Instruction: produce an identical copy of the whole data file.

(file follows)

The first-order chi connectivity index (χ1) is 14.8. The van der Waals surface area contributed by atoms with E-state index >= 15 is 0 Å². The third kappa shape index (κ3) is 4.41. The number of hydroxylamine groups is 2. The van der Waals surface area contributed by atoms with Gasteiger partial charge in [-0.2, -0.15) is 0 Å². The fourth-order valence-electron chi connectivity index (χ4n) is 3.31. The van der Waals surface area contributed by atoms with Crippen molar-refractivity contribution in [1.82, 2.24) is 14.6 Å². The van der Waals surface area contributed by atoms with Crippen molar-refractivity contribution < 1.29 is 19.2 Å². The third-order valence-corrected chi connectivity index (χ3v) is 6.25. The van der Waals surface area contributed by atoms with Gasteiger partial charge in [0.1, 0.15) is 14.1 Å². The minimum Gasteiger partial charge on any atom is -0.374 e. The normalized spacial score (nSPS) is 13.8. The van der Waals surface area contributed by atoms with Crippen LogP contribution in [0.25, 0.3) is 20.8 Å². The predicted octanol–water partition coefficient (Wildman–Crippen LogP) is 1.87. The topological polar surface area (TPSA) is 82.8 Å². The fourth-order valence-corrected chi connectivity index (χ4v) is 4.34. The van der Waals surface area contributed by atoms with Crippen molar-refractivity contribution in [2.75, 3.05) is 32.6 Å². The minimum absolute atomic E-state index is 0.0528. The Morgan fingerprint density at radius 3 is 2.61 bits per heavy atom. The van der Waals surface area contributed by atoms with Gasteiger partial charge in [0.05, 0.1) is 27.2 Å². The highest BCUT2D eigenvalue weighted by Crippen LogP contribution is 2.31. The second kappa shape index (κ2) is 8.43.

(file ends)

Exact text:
The first-order chi connectivity index (χ1) is 14.8. The van der Waals surface area contributed by atoms with E-state index >= 15 is 0 Å². The third kappa shape index (κ3) is 4.41. The number of hydroxylamine groups is 2. The van der Waals surface area contributed by atoms with Gasteiger partial charge in [-0.2, -0.15) is 0 Å². The fourth-order valence-electron chi connectivity index (χ4n) is 3.31. The van der Waals surface area contributed by atoms with Crippen molar-refractivity contribution in [1.82, 2.24) is 14.6 Å². The van der Waals surface area contributed by atoms with Crippen molar-refractivity contribution < 1.29 is 19.2 Å². The third-order valence-corrected chi connectivity index (χ3v) is 6.25. The van der Waals surface area contributed by atoms with Gasteiger partial charge in [0.1, 0.15) is 14.1 Å². The minimum Gasteiger partial charge on any atom is -0.374 e. The normalized spacial score (nSPS) is 13.8. The van der Waals surface area contributed by atoms with Crippen LogP contribution in [0.25, 0.3) is 20.8 Å². The predicted octanol–water partition coefficient (Wildman–Crippen LogP) is 1.87. The topological polar surface area (TPSA) is 82.8 Å². The fourth-order valence-corrected chi connectivity index (χ4v) is 4.34. The van der Waals surface area contributed by atoms with Crippen molar-refractivity contribution in [2.75, 3.05) is 32.6 Å². The minimum absolute atomic E-state index is 0.0528. The Morgan fingerprint density at radius 3 is 2.61 bits per heavy atom. The van der Waals surface area contributed by atoms with Gasteiger partial charge in [0.05, 0.1) is 27.2 Å². The highest BCUT2D eigenvalue weighted by Crippen LogP contribution is 2.31. The second kappa shape index (κ2) is 8.43.